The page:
Toward the end of Earth’s last ice age, huge glaciers moved down from the Sierra Nevada high country carrying debris that scoured and polished Yosemite’s granite rocks to a smooth surface.
Of all of the stunning natural features that compose Yosemite’s landscape – including gushing waterfalls, skyscraping mountain peaks, alpine lakes, and giant sequoia groves – the park’s granite domes are among the most unique.
Half Dome is the most famous, prompting curious visitors who stare up at the giant dome from the valley floor, or capture it in photos from Glacier Point, to ask: how were domes like this made?
Part of the answer lies with ancient glaciers. Toward the end of Earth’s last ice age (approximately 10,000 to 15,000 years ago), huge glaciers moved down from the Sierra Nevada high country, following river canyons and valleys. Along the way, the glaciers carried with them fields of debris that scoured and polished Yosemite’s granite rocks to a smooth surface, as seen on the rounded top of Half Dome and many other granite domes in the park today.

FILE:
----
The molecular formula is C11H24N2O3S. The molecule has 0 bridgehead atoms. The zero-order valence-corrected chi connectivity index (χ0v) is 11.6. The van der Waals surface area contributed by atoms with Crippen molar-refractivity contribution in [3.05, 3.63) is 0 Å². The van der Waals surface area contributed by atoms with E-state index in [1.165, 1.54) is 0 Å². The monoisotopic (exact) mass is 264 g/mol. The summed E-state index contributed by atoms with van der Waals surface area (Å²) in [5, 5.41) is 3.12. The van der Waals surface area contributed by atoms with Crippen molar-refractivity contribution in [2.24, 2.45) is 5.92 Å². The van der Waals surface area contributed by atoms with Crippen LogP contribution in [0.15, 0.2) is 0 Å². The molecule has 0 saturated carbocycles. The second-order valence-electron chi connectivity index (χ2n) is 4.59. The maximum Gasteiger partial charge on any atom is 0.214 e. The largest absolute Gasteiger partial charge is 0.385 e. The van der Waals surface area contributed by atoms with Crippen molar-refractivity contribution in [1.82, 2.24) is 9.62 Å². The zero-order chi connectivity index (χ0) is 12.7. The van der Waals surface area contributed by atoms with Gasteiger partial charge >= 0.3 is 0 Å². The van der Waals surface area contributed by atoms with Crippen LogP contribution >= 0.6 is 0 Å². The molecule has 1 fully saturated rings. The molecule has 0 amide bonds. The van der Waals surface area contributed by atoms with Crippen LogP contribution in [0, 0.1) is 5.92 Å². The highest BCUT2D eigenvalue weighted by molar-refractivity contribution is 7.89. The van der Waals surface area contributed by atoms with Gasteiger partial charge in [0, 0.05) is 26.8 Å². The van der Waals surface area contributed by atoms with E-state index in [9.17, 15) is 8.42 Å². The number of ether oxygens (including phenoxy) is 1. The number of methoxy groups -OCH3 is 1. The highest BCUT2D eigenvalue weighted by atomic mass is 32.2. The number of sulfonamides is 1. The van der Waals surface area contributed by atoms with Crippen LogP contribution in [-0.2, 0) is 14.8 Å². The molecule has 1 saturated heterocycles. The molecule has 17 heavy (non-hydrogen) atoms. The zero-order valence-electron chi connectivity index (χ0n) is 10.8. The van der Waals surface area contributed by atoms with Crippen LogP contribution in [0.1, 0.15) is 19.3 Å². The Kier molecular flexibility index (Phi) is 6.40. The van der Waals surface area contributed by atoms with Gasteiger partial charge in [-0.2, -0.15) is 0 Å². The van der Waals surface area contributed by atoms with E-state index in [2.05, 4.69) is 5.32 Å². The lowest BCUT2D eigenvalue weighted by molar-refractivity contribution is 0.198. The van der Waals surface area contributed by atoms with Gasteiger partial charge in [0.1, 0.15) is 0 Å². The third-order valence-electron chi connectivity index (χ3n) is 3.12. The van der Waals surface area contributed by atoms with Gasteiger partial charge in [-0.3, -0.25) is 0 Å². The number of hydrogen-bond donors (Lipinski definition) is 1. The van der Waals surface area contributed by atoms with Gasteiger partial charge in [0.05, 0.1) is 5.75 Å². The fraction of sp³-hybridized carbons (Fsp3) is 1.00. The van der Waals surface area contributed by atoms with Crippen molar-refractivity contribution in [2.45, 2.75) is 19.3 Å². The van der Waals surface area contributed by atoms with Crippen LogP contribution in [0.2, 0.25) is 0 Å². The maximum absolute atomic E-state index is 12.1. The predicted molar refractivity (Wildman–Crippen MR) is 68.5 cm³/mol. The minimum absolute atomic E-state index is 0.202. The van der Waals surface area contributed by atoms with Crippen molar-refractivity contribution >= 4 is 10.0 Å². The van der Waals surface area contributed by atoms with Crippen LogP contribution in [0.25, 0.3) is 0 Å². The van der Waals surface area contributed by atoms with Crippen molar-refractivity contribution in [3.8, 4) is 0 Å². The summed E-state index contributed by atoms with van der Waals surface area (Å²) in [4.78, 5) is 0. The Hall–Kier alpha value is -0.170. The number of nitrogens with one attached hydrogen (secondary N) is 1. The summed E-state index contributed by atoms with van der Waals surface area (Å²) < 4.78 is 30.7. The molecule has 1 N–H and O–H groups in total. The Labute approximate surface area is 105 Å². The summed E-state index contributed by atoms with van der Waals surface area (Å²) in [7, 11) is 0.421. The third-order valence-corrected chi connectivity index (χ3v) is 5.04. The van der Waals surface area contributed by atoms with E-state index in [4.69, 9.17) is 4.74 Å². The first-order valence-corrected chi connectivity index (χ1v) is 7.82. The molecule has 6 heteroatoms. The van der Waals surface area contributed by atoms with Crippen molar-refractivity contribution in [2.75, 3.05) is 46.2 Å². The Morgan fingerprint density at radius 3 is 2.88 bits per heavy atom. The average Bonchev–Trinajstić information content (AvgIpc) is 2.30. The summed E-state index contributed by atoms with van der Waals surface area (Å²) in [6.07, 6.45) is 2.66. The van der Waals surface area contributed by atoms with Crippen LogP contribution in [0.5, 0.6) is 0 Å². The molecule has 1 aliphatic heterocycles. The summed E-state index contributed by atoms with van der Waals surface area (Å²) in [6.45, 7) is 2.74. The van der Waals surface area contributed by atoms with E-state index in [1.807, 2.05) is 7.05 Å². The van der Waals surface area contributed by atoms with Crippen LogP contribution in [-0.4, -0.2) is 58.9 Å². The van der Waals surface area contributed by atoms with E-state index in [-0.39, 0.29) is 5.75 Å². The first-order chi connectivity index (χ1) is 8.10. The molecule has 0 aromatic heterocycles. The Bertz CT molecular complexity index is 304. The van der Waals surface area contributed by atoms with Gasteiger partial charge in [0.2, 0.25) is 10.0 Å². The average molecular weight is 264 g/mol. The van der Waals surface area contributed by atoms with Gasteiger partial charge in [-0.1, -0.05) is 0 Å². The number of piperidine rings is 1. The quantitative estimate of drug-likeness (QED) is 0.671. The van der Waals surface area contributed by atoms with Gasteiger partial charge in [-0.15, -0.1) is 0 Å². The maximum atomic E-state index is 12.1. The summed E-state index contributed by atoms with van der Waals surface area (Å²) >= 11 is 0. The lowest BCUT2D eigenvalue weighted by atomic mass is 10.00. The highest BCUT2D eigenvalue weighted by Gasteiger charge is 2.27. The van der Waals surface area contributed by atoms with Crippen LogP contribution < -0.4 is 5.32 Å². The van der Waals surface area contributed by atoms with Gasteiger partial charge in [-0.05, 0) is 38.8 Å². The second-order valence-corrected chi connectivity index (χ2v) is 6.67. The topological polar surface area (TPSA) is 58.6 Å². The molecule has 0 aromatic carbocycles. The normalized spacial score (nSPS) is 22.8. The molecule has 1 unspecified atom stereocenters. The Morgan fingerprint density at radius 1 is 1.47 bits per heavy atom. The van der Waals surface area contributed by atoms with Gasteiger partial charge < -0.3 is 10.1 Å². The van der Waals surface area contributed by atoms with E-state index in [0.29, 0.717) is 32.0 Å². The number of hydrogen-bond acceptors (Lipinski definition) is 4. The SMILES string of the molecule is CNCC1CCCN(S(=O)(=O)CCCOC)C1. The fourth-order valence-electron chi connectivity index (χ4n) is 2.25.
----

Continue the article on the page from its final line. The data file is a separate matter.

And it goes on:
That still leaves the other half of the story. What the glaciers weren’t able to effect, erosion later did.
Once the last glaciers retreated, granite domes became exposed to the elements. Weathering causes sheets of exposed rock to slip away and fall due to cracks or joints in the rock, creating sheer faces like on the other side on Half Dome. This geologic process of weathering is called exfoliation, and it still continues through the park today. Sometimes weathering results in dramatic rockfalls in the Yosemite Valley.